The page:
Video: Driving a Skyactiv-X prototype

Here are our first impressions from behind the wheel
by Paulo Rafael Subido | Jun 19, 2018

When new technology is thrust upon the average motorist, one of the first tests is whether it can go by unnoticed. In something as sophisticated as Mazda’s Skyactiv-X engine, this makes perfect sense. Its engineers tell us that when the mill is working as it should, it will be imperceptible—save for the improvements over the current generation. And let me just get straight to it—Skyactiv-X delivers on its promise of improved response from the get-go.

Before we got to drive the black prototypes, we got to do some baseline testing around the Mine Proving Ground using current-generation Mazda 3s in both automatic and manual guise. Slipping into the driver’s seat of the Skyactiv-X prototypes was a revelation. There is plenty of torque from very early on in the rev range, and once at cruising speed, the engine reacted very quickly to even the smallest bit of throttle input. In other words, the car felt alive and very eager to get up to speed. We like that. The engineers also say that this type of driving fun can be had without any penalties at the pump. In fact, there was a display mounted on the dashboard that indicated what mode the engine was operating in. 

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Improvements were made with the chassis as well, with a vehicle architecture that ‘optimizes the ability of the human body to balance.’ This is done by making the seats firmer and more rigid, yet maintaining the S-shape curve of the human spine. To relay feedback to the driver’s bottom better, the seat moves together with the sprung mass of the chassis through areas that have been reinforced. In other words, a more direct connection with the road is made. However, for added comfort, road input or energy that is channeled through unsprung mass is transferred smoothly to the sprung mass. That’s some engineering wizardry right there.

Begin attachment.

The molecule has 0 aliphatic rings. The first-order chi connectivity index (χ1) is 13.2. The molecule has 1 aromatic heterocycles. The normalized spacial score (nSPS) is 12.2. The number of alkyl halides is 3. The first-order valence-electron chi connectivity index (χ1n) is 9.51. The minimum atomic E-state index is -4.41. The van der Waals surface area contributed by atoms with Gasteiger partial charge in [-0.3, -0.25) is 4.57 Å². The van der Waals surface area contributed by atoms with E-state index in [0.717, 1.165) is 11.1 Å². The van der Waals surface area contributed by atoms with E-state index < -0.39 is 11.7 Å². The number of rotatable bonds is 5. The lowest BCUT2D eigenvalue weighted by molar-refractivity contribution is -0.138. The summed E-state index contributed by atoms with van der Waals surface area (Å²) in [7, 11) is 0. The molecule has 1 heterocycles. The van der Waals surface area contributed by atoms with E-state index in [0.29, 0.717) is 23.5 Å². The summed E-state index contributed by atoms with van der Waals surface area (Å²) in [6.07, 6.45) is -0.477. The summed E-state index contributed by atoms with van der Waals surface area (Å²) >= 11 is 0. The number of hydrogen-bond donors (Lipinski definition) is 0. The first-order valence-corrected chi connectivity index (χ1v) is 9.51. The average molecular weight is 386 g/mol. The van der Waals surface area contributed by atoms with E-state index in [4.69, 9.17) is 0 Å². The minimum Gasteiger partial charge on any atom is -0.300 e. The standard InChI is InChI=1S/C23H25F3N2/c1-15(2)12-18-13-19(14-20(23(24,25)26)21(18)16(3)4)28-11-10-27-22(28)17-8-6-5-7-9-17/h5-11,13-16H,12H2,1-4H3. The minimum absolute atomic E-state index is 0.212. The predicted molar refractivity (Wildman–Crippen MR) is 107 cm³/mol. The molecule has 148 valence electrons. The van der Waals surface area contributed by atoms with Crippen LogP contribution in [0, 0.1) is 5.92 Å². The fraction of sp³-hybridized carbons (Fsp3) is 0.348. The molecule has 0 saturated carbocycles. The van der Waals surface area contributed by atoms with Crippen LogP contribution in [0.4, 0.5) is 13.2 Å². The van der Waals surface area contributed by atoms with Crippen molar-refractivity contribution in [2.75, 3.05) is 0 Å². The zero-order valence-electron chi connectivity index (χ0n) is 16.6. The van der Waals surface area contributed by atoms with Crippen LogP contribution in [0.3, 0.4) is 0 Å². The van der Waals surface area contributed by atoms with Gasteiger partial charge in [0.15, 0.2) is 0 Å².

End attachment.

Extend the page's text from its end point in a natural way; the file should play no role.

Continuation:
Now back to the Skyactiv-X engine, which takes the best characteristics from gasoline (spark-plug ignition ) and diesel (compression ignition) motors. The end goal is to have cleaner emissions without sacrificing power and driving fun. Homogeneous Charge Compression Ignition (HCCI)—gasoline combustion achieved through compression alone, like a diesel motor—is not new, but Mazda is the first to commercialize this with its Spark Plug Controlled Compression Ignition (SPCCI) method. The initial challenge was to improve efficiency during lean-burn technology, which has its own set of limitations. A lean air-fuel mixture, though efficient, is harder to combust and needs more heat and pressure. The big breakthrough over at Mazda is the use of a spark plug to adapt to different atmospheric conditions.

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Here’s the simplified formula: The piston design has a swirl effect and positions the densest part of air-fuel mixture in the ideal position for combustion to occur (super clever); a spark-assist ‘fireball’ raises compression; the injection event is  distributed in stages; the entire cycle is closely monitored by sensors in each cylinder to adjust timing of the spark based on ambient conditions (it can even predict when to fire), and seamless switching happens between spark-controlled ignition mode and compression ignition. Do you follow us?

Skyactiv-X uses a high-pressure injection system that atomizes fuel, has in-cylinder sensors, and a high-response air supply through a supercharger (which only activates at specific engine loads). This is a bit to digest because of its complexity, but it’s very fascinating stuff. 

We can’t wait to experience Skyactiv-X in real-world conditions. Stay tuned for that. In the meantime, we hope you enjoyed our brief video. 

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PHOTO: Mazda Japan
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